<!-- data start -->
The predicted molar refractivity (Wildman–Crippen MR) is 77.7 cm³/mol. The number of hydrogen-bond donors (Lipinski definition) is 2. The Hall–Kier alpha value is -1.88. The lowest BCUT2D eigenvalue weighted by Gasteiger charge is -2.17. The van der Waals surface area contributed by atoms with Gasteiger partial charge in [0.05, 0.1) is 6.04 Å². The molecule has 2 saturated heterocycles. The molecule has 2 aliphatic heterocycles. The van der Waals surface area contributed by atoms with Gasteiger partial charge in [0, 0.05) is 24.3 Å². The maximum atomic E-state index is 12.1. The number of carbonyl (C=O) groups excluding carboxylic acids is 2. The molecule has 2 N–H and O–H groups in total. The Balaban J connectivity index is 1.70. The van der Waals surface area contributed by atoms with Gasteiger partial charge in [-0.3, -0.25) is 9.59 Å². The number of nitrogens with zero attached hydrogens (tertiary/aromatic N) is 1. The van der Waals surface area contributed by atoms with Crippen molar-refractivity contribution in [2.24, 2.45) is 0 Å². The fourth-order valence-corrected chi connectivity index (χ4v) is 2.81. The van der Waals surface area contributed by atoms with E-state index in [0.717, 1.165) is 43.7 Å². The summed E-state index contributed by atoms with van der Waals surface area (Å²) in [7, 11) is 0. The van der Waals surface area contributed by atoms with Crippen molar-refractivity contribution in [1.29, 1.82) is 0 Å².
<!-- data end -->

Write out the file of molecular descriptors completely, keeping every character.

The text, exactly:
The predicted molar refractivity (Wildman–Crippen MR) is 77.7 cm³/mol. The number of hydrogen-bond donors (Lipinski definition) is 2. The Hall–Kier alpha value is -1.88. The lowest BCUT2D eigenvalue weighted by Gasteiger charge is -2.17. The van der Waals surface area contributed by atoms with Gasteiger partial charge in [0.05, 0.1) is 6.04 Å². The molecule has 2 saturated heterocycles. The molecule has 2 aliphatic heterocycles. The van der Waals surface area contributed by atoms with Gasteiger partial charge in [0, 0.05) is 24.3 Å². The maximum atomic E-state index is 12.1. The number of carbonyl (C=O) groups excluding carboxylic acids is 2. The molecule has 2 N–H and O–H groups in total. The Balaban J connectivity index is 1.70. The van der Waals surface area contributed by atoms with Gasteiger partial charge in [-0.3, -0.25) is 9.59 Å². The number of nitrogens with zero attached hydrogens (tertiary/aromatic N) is 1. The van der Waals surface area contributed by atoms with Crippen molar-refractivity contribution in [2.24, 2.45) is 0 Å². The fourth-order valence-corrected chi connectivity index (χ4v) is 2.81. The van der Waals surface area contributed by atoms with E-state index in [0.717, 1.165) is 43.7 Å². The summed E-state index contributed by atoms with van der Waals surface area (Å²) in [7, 11) is 0. The van der Waals surface area contributed by atoms with Crippen molar-refractivity contribution in [1.29, 1.82) is 0 Å².